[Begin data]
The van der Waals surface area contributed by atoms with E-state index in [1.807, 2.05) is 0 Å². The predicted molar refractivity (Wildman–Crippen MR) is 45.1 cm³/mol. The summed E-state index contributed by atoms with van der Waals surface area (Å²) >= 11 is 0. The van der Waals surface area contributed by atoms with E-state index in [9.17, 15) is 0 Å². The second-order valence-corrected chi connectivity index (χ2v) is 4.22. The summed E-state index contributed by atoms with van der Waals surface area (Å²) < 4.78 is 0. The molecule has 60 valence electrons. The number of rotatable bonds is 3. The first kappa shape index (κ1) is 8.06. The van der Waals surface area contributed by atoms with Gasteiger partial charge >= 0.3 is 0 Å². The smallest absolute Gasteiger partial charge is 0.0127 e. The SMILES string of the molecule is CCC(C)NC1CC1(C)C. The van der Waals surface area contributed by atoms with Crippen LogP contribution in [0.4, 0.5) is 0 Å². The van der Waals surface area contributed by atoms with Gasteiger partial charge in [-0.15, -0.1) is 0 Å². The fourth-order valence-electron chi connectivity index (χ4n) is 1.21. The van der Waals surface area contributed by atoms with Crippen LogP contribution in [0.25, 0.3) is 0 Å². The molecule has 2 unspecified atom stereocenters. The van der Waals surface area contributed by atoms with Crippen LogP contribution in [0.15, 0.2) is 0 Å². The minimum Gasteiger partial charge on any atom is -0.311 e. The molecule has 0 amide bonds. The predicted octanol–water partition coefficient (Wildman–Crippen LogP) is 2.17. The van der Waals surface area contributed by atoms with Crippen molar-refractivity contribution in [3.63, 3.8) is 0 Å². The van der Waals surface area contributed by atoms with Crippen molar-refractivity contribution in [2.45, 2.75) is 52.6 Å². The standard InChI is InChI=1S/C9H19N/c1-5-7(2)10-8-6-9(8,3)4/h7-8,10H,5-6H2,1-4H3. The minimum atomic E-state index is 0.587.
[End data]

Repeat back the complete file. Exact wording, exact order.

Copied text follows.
The van der Waals surface area contributed by atoms with E-state index in [1.807, 2.05) is 0 Å². The predicted molar refractivity (Wildman–Crippen MR) is 45.1 cm³/mol. The summed E-state index contributed by atoms with van der Waals surface area (Å²) >= 11 is 0. The van der Waals surface area contributed by atoms with E-state index in [9.17, 15) is 0 Å². The second-order valence-corrected chi connectivity index (χ2v) is 4.22. The summed E-state index contributed by atoms with van der Waals surface area (Å²) < 4.78 is 0. The molecule has 60 valence electrons. The number of rotatable bonds is 3. The first kappa shape index (κ1) is 8.06. The van der Waals surface area contributed by atoms with Gasteiger partial charge >= 0.3 is 0 Å². The smallest absolute Gasteiger partial charge is 0.0127 e. The SMILES string of the molecule is CCC(C)NC1CC1(C)C. The van der Waals surface area contributed by atoms with Crippen LogP contribution in [0.4, 0.5) is 0 Å². The van der Waals surface area contributed by atoms with Gasteiger partial charge in [-0.15, -0.1) is 0 Å². The fourth-order valence-electron chi connectivity index (χ4n) is 1.21. The van der Waals surface area contributed by atoms with Crippen LogP contribution in [0.25, 0.3) is 0 Å². The molecule has 2 unspecified atom stereocenters. The van der Waals surface area contributed by atoms with Crippen LogP contribution in [0.15, 0.2) is 0 Å². The minimum Gasteiger partial charge on any atom is -0.311 e. The molecule has 0 amide bonds. The predicted octanol–water partition coefficient (Wildman–Crippen LogP) is 2.17. The van der Waals surface area contributed by atoms with Crippen molar-refractivity contribution in [3.63, 3.8) is 0 Å². The van der Waals surface area contributed by atoms with Crippen molar-refractivity contribution in [2.45, 2.75) is 52.6 Å². The standard InChI is InChI=1S/C9H19N/c1-5-7(2)10-8-6-9(8,3)4/h7-8,10H,5-6H2,1-4H3. The minimum atomic E-state index is 0.587.